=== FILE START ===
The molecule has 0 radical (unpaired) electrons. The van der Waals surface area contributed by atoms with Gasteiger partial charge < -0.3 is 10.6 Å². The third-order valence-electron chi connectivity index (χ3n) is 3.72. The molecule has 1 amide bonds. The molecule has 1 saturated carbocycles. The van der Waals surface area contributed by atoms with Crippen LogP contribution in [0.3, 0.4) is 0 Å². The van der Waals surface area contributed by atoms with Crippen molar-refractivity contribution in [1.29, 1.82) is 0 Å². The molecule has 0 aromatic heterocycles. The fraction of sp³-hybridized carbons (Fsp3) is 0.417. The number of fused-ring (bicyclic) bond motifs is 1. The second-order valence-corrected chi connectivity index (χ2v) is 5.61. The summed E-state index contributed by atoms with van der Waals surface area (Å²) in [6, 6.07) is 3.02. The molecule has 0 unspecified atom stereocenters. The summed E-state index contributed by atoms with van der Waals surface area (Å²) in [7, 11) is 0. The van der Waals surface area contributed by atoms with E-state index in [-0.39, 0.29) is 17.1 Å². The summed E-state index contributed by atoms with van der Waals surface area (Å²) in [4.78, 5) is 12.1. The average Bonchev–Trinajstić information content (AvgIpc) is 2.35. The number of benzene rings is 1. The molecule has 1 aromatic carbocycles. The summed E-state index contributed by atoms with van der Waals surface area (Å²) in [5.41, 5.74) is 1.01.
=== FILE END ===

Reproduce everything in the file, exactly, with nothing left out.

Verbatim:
The molecule has 0 radical (unpaired) electrons. The van der Waals surface area contributed by atoms with Gasteiger partial charge < -0.3 is 10.6 Å². The third-order valence-electron chi connectivity index (χ3n) is 3.72. The molecule has 1 amide bonds. The molecule has 1 saturated carbocycles. The van der Waals surface area contributed by atoms with Crippen LogP contribution in [0.3, 0.4) is 0 Å². The van der Waals surface area contributed by atoms with Crippen molar-refractivity contribution in [1.29, 1.82) is 0 Å². The molecule has 0 aromatic heterocycles. The fraction of sp³-hybridized carbons (Fsp3) is 0.417. The number of fused-ring (bicyclic) bond motifs is 1. The second-order valence-corrected chi connectivity index (χ2v) is 5.61. The summed E-state index contributed by atoms with van der Waals surface area (Å²) in [6, 6.07) is 3.02. The molecule has 0 unspecified atom stereocenters. The summed E-state index contributed by atoms with van der Waals surface area (Å²) in [7, 11) is 0. The van der Waals surface area contributed by atoms with E-state index in [-0.39, 0.29) is 17.1 Å². The summed E-state index contributed by atoms with van der Waals surface area (Å²) in [4.78, 5) is 12.1. The average Bonchev–Trinajstić information content (AvgIpc) is 2.35. The number of benzene rings is 1. The molecule has 1 aromatic carbocycles. The summed E-state index contributed by atoms with van der Waals surface area (Å²) in [5.41, 5.74) is 1.01.